The effects of disruption in membrane lipid biosynthetic genes on 1-butanol tolerance of Bacillus subtilis
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Microbes with enhanced 1-butanol tolerance have the potentials to be utilized in various biotechnological processes. To achieve the rational design of such strains, we previously conducted an untargeted metabolomics analysis of Bacillus subtilis under 1-butanol stress and uncovered a novel type of microbial responses as the alterations in the glycerolipid and phospholipid composition. However, the current knowledge about the relevance of these changes on 1-butanol tolerance remains quite limited. Here, we constructed the B. subtilis mutants with disruption in the pssA, ugtP (U), mprF (M), yfnI, and yfnI/mprF genes in the membrane lipid biosynthetic pathways. The 1-butanol tolerance test indicated markedly increased and decreased 1-butanol resistance in M and U compared to the wild-type strain, respectively, and slight effects in other strains under high stress level. Further examination of the lipid contents of these strains in the presence of 1-butanol by liquid chromatography–mass spectrometry demonstrated an elevated ratio of neutral and anionic to cationic lipids in direct relation with an improved 1-butanol tolerance. Last, cell morphological studies showed the shortening of only the U cells, compared to the wild-type. All strains including U were capable of elongating by 14–24% under 1-butanol stress. Together, the studies indicated the involvement of membrane lipid biosynthetic genes, which regulated glycerolipid and phospholipid composition, on 1-butanol tolerance and allowed for the procurement of M with enhanced 1-butanol tolerance trait, highlighting the usefulness of the overall approaches on discovery of novel biological insights and engineering of microorganisms with desired resistance characteristics.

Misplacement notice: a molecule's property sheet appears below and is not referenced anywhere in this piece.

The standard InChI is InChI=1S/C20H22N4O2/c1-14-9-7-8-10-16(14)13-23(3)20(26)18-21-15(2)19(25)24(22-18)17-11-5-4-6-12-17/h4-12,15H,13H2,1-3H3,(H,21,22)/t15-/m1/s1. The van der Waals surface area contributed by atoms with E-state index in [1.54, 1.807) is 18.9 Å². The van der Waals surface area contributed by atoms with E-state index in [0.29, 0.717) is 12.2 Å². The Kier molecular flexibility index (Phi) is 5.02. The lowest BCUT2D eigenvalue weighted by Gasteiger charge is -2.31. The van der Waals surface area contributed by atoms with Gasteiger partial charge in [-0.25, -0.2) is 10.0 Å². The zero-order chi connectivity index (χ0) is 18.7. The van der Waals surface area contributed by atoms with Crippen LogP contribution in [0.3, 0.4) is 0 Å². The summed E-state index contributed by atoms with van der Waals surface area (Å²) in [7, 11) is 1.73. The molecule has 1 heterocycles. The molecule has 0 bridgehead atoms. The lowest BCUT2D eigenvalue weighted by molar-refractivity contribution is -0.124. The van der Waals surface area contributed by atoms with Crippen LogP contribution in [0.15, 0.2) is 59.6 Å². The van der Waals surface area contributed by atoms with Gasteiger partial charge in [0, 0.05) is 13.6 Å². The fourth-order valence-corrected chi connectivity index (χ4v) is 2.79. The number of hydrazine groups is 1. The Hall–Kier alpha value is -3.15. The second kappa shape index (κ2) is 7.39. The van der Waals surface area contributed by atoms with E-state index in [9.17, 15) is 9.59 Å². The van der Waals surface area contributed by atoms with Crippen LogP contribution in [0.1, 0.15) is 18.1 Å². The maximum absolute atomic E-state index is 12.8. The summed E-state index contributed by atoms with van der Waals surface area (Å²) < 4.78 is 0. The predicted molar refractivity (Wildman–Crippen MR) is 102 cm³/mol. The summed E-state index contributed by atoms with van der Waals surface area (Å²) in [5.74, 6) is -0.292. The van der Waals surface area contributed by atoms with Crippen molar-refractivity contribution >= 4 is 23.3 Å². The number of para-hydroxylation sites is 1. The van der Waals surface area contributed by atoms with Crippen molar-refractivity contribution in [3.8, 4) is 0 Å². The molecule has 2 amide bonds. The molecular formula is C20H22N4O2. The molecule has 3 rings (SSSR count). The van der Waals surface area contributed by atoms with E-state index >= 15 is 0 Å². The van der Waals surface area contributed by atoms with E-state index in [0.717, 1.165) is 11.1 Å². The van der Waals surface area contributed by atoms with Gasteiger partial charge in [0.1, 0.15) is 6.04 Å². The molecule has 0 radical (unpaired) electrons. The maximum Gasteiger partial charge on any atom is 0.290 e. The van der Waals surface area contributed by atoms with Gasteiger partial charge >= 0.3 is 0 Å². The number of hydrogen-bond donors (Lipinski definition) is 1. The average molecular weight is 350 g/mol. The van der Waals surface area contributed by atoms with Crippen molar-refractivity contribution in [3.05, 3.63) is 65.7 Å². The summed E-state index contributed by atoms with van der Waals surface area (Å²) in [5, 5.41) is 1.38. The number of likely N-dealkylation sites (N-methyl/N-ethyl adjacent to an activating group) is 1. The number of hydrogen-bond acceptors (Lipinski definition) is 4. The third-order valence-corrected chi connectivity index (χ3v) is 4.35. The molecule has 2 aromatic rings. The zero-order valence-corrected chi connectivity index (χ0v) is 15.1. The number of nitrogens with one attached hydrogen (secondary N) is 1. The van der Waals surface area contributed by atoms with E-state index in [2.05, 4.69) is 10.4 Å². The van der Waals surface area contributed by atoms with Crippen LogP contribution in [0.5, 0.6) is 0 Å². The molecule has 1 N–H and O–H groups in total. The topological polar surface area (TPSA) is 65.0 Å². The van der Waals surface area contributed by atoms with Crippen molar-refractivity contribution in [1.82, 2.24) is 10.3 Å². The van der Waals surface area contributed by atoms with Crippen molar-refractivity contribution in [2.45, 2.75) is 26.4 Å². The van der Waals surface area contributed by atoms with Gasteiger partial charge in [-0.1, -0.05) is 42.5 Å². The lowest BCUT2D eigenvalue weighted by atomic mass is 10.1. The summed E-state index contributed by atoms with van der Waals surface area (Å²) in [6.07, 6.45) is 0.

KeywordsBacillus subtilis 1-butanol tolerance Glycerolipids Phospholipids Membrane lipids Liquid chromatography–mass spectrometry
We thank Dr. Andrew King (Department of Chemistry, Faculty of Science, Chulalongkorn University) for editorial help in preparing this manuscript, and Pensuphat Thongkachok for her initial help with the project.
This research was supported by the Asahi Glass Foundation, the Office of the Higher Education Commission, and the Thailand Research Fund (MRG6180002). The opinions expressed in this paper are the sole responsibility of the authors and do not necessarily reflect those of the funding agencies or Chulalongkorn University.
Compliance with ethical standards
Conflict of interest
The authors declare that they have no conflict of interest.
This article does not contain any studies with human participants or animals performed by any of the authors.
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